Drug-dispensing contact lenses could battle a leading cause of blindness
According to the World Health Organization, glaucoma is the second leading cause of blindness in the world. While there is no cure for the condition – which sees a build-up of pressure in the eyeball that damages the optic nerve – eye drops can help alleviate symptoms and stall the onset of vision loss. However, patients don't always comply with the dosing recommendations. New contact lenses impregnated with medication could solve this problem and improve patient outcomes.
A team of American scientists first developed the lenses in 2014 using a medication encapsulated in a thin polymer film. Unlike drug-delivering contact lenses that had come before, the new lenses were able to deliver medication slowly over time – taking up to a month to release their cargo. Now, in a study published online today in the journal Ophthalmology, the researchers have shown that the lenses are equally effective as eye drops in reducing eye pressure in glaucoma patients – at least those of the simian variety.
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The benefit of the lenses over eyedrops comes from a compliance issue. Because the eyedrops of a medication known as latanoprost can cause stinging and burning and simply be difficult to administer, some studies have shown that up to 50 percent of patients fail to comply with the dosage requirements. A lens on the other hand, once placed in the eye, would deliver medicine as intended with very little work on the patient's part.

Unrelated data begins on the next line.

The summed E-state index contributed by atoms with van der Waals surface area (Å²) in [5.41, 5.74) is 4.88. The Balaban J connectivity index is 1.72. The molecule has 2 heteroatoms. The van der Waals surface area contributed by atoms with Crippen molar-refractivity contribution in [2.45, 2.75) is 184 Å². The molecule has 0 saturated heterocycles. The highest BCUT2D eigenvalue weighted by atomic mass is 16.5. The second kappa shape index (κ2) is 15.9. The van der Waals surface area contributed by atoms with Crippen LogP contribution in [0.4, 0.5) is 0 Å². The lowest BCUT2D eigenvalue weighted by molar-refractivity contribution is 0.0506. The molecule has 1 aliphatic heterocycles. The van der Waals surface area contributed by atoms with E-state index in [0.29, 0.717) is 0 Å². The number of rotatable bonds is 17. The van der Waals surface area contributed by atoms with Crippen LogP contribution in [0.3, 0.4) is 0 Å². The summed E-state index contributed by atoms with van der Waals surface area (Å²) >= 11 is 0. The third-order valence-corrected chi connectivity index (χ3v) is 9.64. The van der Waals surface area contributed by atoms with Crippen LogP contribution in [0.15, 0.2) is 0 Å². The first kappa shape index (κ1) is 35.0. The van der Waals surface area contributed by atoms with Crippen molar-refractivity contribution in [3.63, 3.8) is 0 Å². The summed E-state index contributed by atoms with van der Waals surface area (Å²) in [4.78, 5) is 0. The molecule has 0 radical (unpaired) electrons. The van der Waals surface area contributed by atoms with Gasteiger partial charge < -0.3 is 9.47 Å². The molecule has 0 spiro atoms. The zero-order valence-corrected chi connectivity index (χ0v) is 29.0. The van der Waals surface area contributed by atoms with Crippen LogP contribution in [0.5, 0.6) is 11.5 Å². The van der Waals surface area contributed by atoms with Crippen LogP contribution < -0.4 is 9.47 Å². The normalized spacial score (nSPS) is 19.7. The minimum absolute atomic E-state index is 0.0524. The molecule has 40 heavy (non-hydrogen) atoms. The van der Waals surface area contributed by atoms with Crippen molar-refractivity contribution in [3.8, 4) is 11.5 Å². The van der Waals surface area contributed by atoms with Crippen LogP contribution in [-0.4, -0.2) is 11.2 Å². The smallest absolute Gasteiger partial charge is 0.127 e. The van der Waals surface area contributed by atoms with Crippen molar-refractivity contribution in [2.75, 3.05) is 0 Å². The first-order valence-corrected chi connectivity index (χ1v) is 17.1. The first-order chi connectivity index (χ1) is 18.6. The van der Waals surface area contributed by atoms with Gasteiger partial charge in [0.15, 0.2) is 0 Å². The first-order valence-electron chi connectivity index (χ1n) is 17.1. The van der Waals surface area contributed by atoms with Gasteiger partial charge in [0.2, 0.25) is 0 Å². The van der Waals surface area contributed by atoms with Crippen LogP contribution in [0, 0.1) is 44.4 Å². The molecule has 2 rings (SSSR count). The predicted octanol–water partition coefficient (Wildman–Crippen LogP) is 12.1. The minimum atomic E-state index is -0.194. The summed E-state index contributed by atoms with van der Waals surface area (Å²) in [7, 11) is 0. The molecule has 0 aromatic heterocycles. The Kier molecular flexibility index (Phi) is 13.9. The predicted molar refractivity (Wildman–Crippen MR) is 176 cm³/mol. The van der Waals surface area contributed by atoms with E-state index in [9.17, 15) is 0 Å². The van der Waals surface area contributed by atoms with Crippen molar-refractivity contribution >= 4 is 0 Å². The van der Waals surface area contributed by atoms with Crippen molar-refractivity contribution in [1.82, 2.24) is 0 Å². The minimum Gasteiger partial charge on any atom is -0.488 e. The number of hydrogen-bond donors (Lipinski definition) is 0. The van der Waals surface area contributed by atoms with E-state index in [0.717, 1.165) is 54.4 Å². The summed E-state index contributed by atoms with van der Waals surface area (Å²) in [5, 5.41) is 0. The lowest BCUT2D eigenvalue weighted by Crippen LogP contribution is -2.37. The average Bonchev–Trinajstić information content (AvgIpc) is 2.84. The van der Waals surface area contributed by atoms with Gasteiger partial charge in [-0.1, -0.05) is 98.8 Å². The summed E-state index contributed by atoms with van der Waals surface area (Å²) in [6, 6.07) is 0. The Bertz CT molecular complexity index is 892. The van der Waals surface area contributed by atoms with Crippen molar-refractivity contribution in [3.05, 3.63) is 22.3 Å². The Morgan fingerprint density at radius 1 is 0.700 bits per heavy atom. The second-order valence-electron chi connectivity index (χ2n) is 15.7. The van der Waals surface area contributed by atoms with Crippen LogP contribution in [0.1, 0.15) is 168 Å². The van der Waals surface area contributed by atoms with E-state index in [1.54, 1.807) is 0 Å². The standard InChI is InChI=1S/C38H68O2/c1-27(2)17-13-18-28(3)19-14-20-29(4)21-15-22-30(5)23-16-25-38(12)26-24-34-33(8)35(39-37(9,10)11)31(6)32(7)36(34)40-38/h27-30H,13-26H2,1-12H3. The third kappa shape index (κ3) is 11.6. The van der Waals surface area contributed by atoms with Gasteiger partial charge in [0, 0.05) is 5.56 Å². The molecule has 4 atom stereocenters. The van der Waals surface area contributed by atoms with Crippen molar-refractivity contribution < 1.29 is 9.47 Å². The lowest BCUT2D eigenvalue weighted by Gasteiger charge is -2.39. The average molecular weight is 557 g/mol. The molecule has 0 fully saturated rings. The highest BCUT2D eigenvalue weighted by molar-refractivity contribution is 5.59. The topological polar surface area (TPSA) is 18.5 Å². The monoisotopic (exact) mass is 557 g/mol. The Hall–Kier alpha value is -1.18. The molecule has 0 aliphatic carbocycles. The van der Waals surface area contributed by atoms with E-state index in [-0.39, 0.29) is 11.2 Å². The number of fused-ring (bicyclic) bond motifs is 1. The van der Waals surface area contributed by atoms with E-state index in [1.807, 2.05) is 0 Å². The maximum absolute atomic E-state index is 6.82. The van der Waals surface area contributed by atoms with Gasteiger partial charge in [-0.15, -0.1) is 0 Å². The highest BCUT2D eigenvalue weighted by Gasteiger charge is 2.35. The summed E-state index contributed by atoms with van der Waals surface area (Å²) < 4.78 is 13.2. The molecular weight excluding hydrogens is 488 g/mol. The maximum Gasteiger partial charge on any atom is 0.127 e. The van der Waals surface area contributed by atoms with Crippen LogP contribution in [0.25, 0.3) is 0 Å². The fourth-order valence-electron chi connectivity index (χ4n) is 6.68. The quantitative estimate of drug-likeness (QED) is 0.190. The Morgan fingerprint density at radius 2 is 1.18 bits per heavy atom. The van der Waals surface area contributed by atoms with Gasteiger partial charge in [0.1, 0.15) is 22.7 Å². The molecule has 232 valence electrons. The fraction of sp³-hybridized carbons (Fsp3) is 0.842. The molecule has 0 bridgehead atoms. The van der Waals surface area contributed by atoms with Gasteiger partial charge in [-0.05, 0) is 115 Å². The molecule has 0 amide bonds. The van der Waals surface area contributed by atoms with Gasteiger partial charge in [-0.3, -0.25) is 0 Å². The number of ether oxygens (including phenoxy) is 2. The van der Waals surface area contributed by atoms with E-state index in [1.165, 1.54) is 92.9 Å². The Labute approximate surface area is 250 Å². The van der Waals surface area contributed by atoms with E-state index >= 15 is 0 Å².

"If we can address the problem of compliance, we may help patients adhere to the therapy necessary to maintain vision in diseases like glaucoma, saving millions from preventable blindness," said Dr. Joseph B. Ciolino. "This study also raises the possibility that we may have an option for glaucoma that's more effective than what we have today."
The medication is embedded in a ring around the lens, which allows the center to remain clear. The film can be applied to lenses that correct either nearsightedness or farsightedness, and the lenses in the study only needed to be changed once per week.
In developing the lenses, the researchers tested them out on four monkeys that had glaucoma. They tested two versions of the lenses – one with a low dose of medication and one with a higher dose. The low-dose lenses were as effective as drops in relieving pressure, while the higher-dose lenses worked even better, although the researchers say more work is needed to confirm the higher-dose results.
The lens developers are now designing clinical trials to see how well the contacts will work in humans, and sort out any safety issues that may arise.
Source: Massachusetts Eye and Ear